Islamic Creed | Correct Aqidah

Creed of Islam. Pillars of Iman. Tauhid. Eman. Tawhid. Touheed. Thowheed

30. Charms

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It’s natural for human beings to want to protect from evil, and bring good.Faith in charms and amulets contradict Tawheed arRuboobiyyah, because one belives these created objects have the power to avert evil or bring good. Such beliefs, in fact, provide the ideological basis for idol worship in most pagan societies and the charms themselves represent a branch of idolatry.

This relationship can be easily seen in the Catholic branch of Christianity, wherein, Prophet Jesus is deified, his mother Mary and Saints are worshipped; and pictures, statues and medallions with their imagined likenesses are kept (in cars, homes etc) and worn for good fortune. Many Muslims use Quranic charms (micro Quran, a few verses on some plates etc) to protect their homes from evil, but Prophet or his companions didn’t use Quran this way. These are absolutely forbidden beliefs. Need Proof?

‘Imrann ibn Husayn reported that when the Prophet (PBUH) saw a brass bangle on a man’s upper arm, he said to him, “Woe be on you! What is this?” The man replied that it was to protect him from a sickness called al-Waahinah (Lit. weakness – possibly referring to Arthritis). The Prophet then said, “Cast it off, for verily it would only increase your weakness. And, if you died with it on, you would never succeed.” (Collected by Ahmad, Ibn Maajah and Ibn Hibbaan.)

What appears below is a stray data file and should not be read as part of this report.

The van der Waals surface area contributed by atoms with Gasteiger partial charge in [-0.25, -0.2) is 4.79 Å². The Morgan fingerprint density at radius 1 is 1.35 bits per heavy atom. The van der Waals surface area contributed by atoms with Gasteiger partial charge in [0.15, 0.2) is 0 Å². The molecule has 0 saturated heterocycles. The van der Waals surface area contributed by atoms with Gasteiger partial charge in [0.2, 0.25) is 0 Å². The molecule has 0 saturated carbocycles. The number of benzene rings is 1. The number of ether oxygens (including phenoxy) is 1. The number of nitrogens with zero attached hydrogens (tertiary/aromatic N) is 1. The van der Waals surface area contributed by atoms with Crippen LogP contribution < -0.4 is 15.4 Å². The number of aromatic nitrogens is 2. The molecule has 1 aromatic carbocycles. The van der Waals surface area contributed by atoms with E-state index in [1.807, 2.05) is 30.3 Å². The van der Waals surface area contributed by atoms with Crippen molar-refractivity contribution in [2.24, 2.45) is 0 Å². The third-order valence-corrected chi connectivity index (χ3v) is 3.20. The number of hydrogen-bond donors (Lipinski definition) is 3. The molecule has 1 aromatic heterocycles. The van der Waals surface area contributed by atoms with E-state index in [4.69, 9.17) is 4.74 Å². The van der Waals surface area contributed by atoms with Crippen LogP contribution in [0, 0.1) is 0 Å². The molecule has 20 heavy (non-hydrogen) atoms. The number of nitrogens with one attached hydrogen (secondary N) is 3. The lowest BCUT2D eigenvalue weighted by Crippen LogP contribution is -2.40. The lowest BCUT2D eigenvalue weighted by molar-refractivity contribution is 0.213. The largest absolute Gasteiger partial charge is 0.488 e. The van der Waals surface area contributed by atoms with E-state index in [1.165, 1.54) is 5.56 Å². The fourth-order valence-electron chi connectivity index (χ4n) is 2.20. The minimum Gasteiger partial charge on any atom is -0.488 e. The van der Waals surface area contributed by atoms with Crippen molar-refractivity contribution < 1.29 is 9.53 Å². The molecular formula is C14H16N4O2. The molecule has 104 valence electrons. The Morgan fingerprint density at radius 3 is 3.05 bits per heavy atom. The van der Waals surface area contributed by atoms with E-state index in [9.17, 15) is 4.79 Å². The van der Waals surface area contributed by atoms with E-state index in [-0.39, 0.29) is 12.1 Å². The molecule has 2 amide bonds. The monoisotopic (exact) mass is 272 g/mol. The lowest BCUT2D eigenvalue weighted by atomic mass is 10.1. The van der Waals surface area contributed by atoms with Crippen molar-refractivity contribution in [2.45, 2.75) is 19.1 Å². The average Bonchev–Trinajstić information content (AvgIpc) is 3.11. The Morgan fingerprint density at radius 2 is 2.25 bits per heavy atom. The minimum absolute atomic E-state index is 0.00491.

Thus, the wearing of copper, brass or iron bracelets, bangles, and rings by the sick or the healthy in the belief that they will avert or cure sicknesses is strictly forbidden. Such practices with Haraam (forbidden) cures about which the Prophet (PBUH) had said, “Treat each other’s sicknesses, but do not treat sicknesses with forbidden things.” (Collected by Abu Daawood)

Abu Waaqid al-Laythee also reported that when Allah’s messenger (PBUH) set out for Hunayn, they passed by a tree called Dhaatu Anwaar (Lit. ‘That which has things hanging on it’). The idolaters used to hang their weapons on its branches for good fortune. Some of the Sahaabah who were new in Islam asked the Prophet (PBUH) to designate a similar tree for them. The Prophet (PBUH) replied, “Subhaanallah! This is just like what Moses’ people said to him; ‘Make a god for us just like their gods!’ (Quran: Al-Araaf 7:138). By the One in whose hand rests my soul, all of you will follow the path of those before you.” (Collected by at-Tirmidhee, an Nasaa’ee and Ahmad)

Prophet tells them that seeking good fortune was the practice of Jews and Christians

Talisman: a small object, such as a stone, supposed to have magic powers to protect its owner from evil, bring good luck or work magic

‘Uqbah ibn Aamir reported that when a group of ten men came to the Prophet (PBUH) he only accepted the oath of allegiance from nine. They asked, “O Messenger of Allah, why did you take the covenant from nine of us and refuse this man?” The Prophet (PBUH) answered, “Verily he has a talisman on him.” The man then put his hand in his clock, pulled out the talisman and broke it. When the Prophet (PBUH) finished taking the oath from him he turned and said; “Whoever wears a talisman has committed Shirk!”‘ (Collected by at-Tirmidhee and Ahmad)

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Written by S Ibrahim

Feb 10, 2010 at 12:20 am

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